Lowdown on Lodi AVA
“Just about a year ago, I set out on the road Seekin’ my fame and fortune Lookin’ for a pot of gold…”
Sang and written by John Fogerty and performed by Creedence Clearwater Revival, the song “Lodi” was recorded in March 1969. After that first line, the song goes on to take a slightly darker turn. Since 1969, throughout the ’80s and even the ’90s, Lodi always had the reputation of being a non-interesting, rural, middle-America region.
Just about seven years ago, I set out on the road, seeking a golden appellation. I am still looking for fame and fortune but I found a true gem for grape growing.
I often talk about the cooling influence of the Pacific Ocean and the Petaluma Gap on the coastal wine regions of Mendocino, Sonoma, Napa or Monterey. There is a misconception regarding the more central valley location of Lodi. Great wines require a balance between freshness, ripeness, and acidity because of the climate. In this case, the necessary cooling breezes come from the Delta. This body of water stretches from the Carquinez Strait to the Sacramento–San Joaquin Delta.
This is considered a Mediterranean climate with sunny days during the growing season and large diurnal temperatures drop. Well-drained soils, from deep, sandy loam to shallower sandy clay loam, to gravelly or cobbled clay, provide a great opportunity for our partner growers. Both white and red wines are fresh, dense, savory, mineral and textured. An interesting fact is this soil, unlike many other appellations, is covered with large rocks, similar to the French region of Chateauneuf du Pape.
Since 1986, this region features 551,000 acres. However, only 1/5 of this land has planted vineyards. Best known for its old vine Zinfandel, Lodi also produces Merlot, Chardonnay, Cabernet Sauvignon and Sauvignon Blanc. Since the last visit of John Fogerty, growers have positioned themselves in quality and in variety. Lodi has the climate to excel at crisp whites with delicate florals, savory mineral and herb notes and citrusy brightness. Additionally, lesser known varietals thrive here, such as Kerner, Bacchus, Riesling, Gewürztraminer, Albariño, Verdejo, Garnacha Blanca, Tempranillo, Garnacha and Monastrell.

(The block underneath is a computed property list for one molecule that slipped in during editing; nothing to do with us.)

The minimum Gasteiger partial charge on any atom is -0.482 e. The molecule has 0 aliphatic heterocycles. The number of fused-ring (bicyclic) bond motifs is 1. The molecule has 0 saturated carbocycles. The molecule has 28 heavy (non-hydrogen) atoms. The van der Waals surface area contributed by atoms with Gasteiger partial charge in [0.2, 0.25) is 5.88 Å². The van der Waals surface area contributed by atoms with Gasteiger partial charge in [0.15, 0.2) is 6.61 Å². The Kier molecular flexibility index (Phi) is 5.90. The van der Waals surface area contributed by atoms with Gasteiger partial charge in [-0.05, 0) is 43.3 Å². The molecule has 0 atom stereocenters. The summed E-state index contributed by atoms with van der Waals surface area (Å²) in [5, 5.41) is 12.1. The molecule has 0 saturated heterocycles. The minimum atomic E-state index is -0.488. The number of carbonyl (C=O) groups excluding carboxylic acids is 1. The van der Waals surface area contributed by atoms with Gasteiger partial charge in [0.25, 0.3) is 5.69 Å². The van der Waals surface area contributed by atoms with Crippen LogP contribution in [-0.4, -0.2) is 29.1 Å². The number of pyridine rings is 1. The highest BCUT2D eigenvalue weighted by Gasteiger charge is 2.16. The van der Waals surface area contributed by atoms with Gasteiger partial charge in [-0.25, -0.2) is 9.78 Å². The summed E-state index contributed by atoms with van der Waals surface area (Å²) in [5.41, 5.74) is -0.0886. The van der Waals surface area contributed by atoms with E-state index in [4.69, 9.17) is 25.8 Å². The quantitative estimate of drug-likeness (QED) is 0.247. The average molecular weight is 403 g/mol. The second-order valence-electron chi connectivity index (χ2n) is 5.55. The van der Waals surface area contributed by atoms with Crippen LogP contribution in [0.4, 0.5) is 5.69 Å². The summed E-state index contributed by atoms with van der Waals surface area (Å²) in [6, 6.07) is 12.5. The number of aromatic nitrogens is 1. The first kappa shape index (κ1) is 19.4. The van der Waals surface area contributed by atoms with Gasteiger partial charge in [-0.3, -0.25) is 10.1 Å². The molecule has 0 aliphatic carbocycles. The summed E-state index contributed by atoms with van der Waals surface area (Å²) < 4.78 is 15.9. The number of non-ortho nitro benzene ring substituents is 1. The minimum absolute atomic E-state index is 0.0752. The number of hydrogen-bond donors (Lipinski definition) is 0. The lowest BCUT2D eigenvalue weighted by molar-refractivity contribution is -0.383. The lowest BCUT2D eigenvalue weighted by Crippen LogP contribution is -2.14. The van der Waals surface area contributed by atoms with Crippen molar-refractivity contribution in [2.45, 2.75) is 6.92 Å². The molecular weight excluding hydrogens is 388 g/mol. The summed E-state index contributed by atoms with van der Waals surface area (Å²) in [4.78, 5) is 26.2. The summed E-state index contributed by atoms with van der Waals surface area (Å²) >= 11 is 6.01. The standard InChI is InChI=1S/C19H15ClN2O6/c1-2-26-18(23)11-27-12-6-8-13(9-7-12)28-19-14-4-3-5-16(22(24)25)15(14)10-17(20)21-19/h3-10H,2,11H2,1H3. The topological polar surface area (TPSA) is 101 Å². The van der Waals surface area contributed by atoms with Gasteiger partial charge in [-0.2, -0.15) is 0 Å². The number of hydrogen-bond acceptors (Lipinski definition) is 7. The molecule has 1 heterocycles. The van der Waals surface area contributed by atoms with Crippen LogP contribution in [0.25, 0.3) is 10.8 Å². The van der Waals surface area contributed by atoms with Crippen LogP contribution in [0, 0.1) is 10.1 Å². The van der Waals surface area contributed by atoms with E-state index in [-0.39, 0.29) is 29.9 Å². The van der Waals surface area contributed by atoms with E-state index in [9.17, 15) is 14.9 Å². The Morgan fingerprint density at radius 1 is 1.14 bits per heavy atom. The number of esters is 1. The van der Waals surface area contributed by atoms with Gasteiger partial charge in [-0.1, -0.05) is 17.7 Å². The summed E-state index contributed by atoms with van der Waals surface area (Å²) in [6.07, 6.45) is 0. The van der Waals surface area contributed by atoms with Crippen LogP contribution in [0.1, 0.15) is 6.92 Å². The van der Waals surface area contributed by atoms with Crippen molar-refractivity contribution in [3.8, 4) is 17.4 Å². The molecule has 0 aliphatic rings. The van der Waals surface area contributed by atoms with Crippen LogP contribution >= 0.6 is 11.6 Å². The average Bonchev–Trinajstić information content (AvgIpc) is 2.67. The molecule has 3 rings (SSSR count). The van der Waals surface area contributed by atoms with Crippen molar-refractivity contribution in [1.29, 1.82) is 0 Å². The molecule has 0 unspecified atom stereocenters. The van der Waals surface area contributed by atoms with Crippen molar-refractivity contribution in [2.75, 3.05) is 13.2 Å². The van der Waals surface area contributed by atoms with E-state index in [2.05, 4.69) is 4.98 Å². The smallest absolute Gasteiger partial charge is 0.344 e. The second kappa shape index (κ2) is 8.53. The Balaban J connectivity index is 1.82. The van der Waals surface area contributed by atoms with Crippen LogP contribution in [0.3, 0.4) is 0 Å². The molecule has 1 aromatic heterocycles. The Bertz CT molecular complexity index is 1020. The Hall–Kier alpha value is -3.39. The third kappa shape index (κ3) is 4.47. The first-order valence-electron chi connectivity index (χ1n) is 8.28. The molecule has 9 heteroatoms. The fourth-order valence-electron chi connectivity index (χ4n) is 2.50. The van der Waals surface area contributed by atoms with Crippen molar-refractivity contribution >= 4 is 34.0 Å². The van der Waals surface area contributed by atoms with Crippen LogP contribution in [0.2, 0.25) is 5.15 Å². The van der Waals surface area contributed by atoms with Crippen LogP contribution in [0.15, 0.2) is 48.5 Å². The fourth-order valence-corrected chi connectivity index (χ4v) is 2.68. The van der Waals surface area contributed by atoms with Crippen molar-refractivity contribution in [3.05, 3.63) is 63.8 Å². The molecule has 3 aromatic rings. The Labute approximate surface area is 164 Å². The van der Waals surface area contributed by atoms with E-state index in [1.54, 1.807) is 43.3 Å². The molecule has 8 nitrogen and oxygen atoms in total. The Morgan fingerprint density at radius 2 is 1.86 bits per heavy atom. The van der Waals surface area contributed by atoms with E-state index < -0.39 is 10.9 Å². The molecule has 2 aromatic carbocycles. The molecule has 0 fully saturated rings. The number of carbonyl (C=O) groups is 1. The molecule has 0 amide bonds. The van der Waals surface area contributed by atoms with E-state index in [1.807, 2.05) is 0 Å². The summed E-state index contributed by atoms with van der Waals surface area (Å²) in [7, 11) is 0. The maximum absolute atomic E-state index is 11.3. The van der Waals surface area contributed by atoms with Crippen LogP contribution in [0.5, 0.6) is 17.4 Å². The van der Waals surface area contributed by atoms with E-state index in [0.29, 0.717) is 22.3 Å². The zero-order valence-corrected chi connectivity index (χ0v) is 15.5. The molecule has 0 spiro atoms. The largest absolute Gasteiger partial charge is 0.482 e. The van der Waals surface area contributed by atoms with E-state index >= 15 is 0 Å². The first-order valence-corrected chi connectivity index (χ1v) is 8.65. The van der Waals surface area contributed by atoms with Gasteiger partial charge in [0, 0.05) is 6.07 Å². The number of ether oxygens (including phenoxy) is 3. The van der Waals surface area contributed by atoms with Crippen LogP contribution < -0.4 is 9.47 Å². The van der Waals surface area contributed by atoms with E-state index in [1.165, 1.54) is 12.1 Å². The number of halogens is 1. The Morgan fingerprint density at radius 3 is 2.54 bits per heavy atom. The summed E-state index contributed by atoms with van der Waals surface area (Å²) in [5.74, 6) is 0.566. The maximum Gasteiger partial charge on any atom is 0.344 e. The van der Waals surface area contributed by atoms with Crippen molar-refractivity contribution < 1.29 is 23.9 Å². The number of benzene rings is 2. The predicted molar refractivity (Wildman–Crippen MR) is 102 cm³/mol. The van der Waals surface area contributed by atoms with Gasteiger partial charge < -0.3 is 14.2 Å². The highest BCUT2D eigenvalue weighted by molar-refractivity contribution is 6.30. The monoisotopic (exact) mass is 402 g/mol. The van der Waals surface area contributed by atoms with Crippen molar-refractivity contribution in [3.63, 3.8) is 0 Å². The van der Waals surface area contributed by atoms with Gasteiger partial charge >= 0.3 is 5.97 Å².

The Certified Green Lodi Rules are positioning growers extremely well for the quality of grapes and wines produced in this region. Members of the Wine Institute and the California Association of Winegrape Growers (CAWG) introduced a practical self-assessment workbook for both winemakers and winegrowers that encompass three areas of sustainability: Environmental Soundness, Economical Feasibility, Social Equality. The metrics for CCSW include over a hundred criteria which are ranked from 1–4 in water use, energy use, greenhouse gas emissions and nitrogen use. Today, to become fully certified with CCSW, a third party is required to audit the assessments.
The Lodi Rules also include a pesticide assessment system that rates a vineyard’s pesticide use on everything from farm workers’ health to wildlife risk.
I think we can now call Lodi one of the most Fortunate Sons of the California scene. John I’m sure, will agree with me.
View all of our current Lodi wines here.